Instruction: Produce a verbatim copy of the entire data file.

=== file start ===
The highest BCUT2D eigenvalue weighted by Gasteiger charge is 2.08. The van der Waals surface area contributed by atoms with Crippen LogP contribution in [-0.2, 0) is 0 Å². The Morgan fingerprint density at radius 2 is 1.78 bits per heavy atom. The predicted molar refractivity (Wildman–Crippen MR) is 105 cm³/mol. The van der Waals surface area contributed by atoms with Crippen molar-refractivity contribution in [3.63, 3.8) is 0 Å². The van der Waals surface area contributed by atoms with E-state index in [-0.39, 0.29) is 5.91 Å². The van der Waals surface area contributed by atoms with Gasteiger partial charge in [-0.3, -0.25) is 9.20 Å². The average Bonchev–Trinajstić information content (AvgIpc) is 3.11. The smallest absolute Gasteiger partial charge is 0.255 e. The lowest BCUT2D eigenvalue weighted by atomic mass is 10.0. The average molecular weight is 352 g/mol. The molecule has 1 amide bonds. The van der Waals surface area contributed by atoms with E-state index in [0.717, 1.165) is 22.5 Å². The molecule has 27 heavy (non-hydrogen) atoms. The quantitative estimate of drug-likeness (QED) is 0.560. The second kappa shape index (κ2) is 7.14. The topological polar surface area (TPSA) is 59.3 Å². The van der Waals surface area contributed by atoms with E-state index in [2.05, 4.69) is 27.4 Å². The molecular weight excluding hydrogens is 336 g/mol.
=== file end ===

The highest BCUT2D eigenvalue weighted by Gasteiger charge is 2.08. The van der Waals surface area contributed by atoms with Crippen LogP contribution in [-0.2, 0) is 0 Å². The Morgan fingerprint density at radius 2 is 1.78 bits per heavy atom. The predicted molar refractivity (Wildman–Crippen MR) is 105 cm³/mol. The van der Waals surface area contributed by atoms with Crippen molar-refractivity contribution in [3.63, 3.8) is 0 Å². The van der Waals surface area contributed by atoms with E-state index in [-0.39, 0.29) is 5.91 Å². The van der Waals surface area contributed by atoms with Gasteiger partial charge in [-0.3, -0.25) is 9.20 Å². The average Bonchev–Trinajstić information content (AvgIpc) is 3.11. The smallest absolute Gasteiger partial charge is 0.255 e. The lowest BCUT2D eigenvalue weighted by atomic mass is 10.0. The average molecular weight is 352 g/mol. The molecule has 1 amide bonds. The van der Waals surface area contributed by atoms with E-state index in [0.717, 1.165) is 22.5 Å². The molecule has 27 heavy (non-hydrogen) atoms. The quantitative estimate of drug-likeness (QED) is 0.560. The second kappa shape index (κ2) is 7.14. The topological polar surface area (TPSA) is 59.3 Å². The van der Waals surface area contributed by atoms with E-state index in [2.05, 4.69) is 27.4 Å². The molecular weight excluding hydrogens is 336 g/mol.